(ATR) Visa’s head of global marketing tells Around the Rings his company’s Olympic sponsorship isn’t about being "the only card accepted" at the Games for 25 years and counting.
"The Olympic and Paralympic Games begin and end with the athletes," Kevin Burke tells ATR, and so too does the partnership.
Monday is the 25th anniversary of the credit giant joining The Olympic Partner program as its exclusive payment card and official payment system.
However, the milestone won’t be marked by Visa telling everyone how many new cards have been issued since the 1988 Winter Games – a lot – or how many more will be added before the current contract cycle comes to an end with the 2020 Summer Games– think big.
The day will instead belong to Paralympic champion swimmer Jessica Long, Olympic sprinter Lopez Lomong, Paralympic basketball and ski champion Alana Nichols and world champion gymnast Alicia Sacramone.
"We’re excited to add these four remarkable individuals to our growing roster of Visa-sponsored athletes," Burke told ATR ahead of Monday’s announcement.
"Building off our legacy of athlete support since 1986, we remain committed to helping Olympic and Paralympic hopefuls achieve their lifelong goals as they embark on the greatest athletic challenges of their lives."
The foursome joins U.S. compatriots Michael Phelps, Allyson Felix, Kerri Walsh, Nastia Liukin, Katie Hoff and Bryan Clay among the more than 50 worldwide athletes and 20-plus national teams Visa will support throughout their journeys to the London Olympics.
The life stories of Long, Lomong, Nichols and Sacramone will also be featured in the company’s multi-platform "Go World" marketing campaign as a means to connect with cardholders during the buildup to the 2012 Games.
"They claim to use their card more when they’re aware of our Olympic advertising campaign," Burke said, adding that cardholders aren’t the only ones benefitting from Visa’s long-running sponsorship.
So-called "pass-through" rights permit financial institutions and merchants far too small for the TOP program to still associate with the Games.
"What that allows us to do is work with everyone from a Chase bank here to a SunTrust in Florida to a small bank down in Brazil," Burke explained.
"Because Visa is an Olympic sponsor, we give them the opportunity to then run a promotion for their cardholders to win a trip to the Games."
Banks big and small will soon have the chance to send customers to London 2012. Then it’s Sochi in 2014, Rio 2016 and now PyeongChang in 2018.
No Horse in 2018 Race
South Korea’s bid city was awarded the Winter Games on Wednesday at the IOC Session in Durban, a vote in which Burke says Visa had no stake.
"We look at each Olympic opportunity as a global partnership to drive our business globally," he told ATR, adding that sponsorship activation is never about the event itself.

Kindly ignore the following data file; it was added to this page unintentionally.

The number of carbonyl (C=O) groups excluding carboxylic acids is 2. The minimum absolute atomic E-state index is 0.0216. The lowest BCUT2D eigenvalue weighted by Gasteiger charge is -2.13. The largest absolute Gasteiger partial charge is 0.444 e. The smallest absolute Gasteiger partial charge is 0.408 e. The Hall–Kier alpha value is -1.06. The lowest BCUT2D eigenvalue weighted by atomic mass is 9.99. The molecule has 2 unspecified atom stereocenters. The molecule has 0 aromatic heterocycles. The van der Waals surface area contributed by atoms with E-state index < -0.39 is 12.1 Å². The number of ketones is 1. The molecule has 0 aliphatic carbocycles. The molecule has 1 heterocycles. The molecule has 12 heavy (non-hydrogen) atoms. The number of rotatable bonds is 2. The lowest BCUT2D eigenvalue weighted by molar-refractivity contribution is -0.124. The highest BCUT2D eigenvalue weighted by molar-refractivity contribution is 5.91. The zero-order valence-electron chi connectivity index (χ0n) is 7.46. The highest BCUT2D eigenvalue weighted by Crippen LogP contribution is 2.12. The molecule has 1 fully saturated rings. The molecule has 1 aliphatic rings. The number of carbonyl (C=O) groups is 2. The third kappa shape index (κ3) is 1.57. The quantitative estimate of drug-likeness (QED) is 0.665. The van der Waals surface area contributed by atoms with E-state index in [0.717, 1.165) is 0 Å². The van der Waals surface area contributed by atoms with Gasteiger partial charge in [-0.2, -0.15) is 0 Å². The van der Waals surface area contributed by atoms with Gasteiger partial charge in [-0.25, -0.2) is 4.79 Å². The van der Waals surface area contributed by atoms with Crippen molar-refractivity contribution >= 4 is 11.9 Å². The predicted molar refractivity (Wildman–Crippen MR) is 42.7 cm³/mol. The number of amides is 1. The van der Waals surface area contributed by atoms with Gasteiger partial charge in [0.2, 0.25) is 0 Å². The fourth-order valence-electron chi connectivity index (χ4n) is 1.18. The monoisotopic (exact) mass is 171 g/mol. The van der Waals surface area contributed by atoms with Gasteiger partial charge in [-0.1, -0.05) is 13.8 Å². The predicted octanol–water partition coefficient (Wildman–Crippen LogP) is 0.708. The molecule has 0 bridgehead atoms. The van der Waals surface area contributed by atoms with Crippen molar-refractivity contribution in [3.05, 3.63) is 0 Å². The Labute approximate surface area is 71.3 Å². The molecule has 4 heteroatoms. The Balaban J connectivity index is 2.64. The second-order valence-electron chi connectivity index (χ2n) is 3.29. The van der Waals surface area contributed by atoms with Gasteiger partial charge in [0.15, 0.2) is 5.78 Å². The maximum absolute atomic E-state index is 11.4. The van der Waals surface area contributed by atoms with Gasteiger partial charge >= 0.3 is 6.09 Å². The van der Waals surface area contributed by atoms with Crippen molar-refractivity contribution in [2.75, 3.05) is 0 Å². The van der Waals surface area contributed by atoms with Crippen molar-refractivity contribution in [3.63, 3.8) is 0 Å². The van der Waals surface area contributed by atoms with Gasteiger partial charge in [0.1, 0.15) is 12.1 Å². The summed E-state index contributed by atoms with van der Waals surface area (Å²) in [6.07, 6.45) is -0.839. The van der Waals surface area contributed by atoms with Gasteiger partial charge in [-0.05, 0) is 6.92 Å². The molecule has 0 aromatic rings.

Ticketing Glitch an Anomaly
Prior to Monday’s milestone, Visa’s partnership with the Olympics last made headlines when a glitch in the payment system for London 2012 frustrated some cardholders hoping to buy tickets on the opening day of sales in March.
Visa cards that expire before the end of August were being rejected, a hiccup Burke says was quickly corrected and had "no real impact" on the process.
"We’re a trusted and reliable network," he added, "and we’re proud of that."
Big Past, Bigger Future
Visa’s other 25th anniversary announcements center around generating visitor spending during the Olympics as well as the FIFA World Cup, its other top-tier sports sponsorship.
Vancouver, for example, enjoyed a 93 percent year-on-year increase in international cardholder spending during the 2010 Winter Games, according to a report due for release Monday.
Beijing, by comparison, delivered a 15 percent uptick back in 2008, and Visa reaped an 82 percent surge during last year’s South African World Cup.
"What is particularly encouraging is the strong indication that in the mega-sporting events analyzed for this report, tourism-related spending increased substantially during the events and far beyond any increases that can be attributed to economic recovery only," Burke explains.
"This report looks to use electronic data generated from international Visa transactions as a way to assess visitor spending patterns in the hope that it can provide material that can help destinations in their own planning, bidding and hosting activities."
In a separate report, Visa predicts a $1.2 billion consumer spending boost throughout the London Olympic and Paralympic Games, the largest ever increase for a host city.
"At the end of the day, our Olympic sponsorship works," Burke said.
"Through careful monitoring and analysis, we know that it drives transactions and revenue growth, builds brand awareness and affinity, optimizes our marketing efforts and helps build and deepen relationships with clients."
It’s no surprise then he says he expects the relationship to continue "indefinitely" between Visa and the IOC.
Written by Matthew Grayson.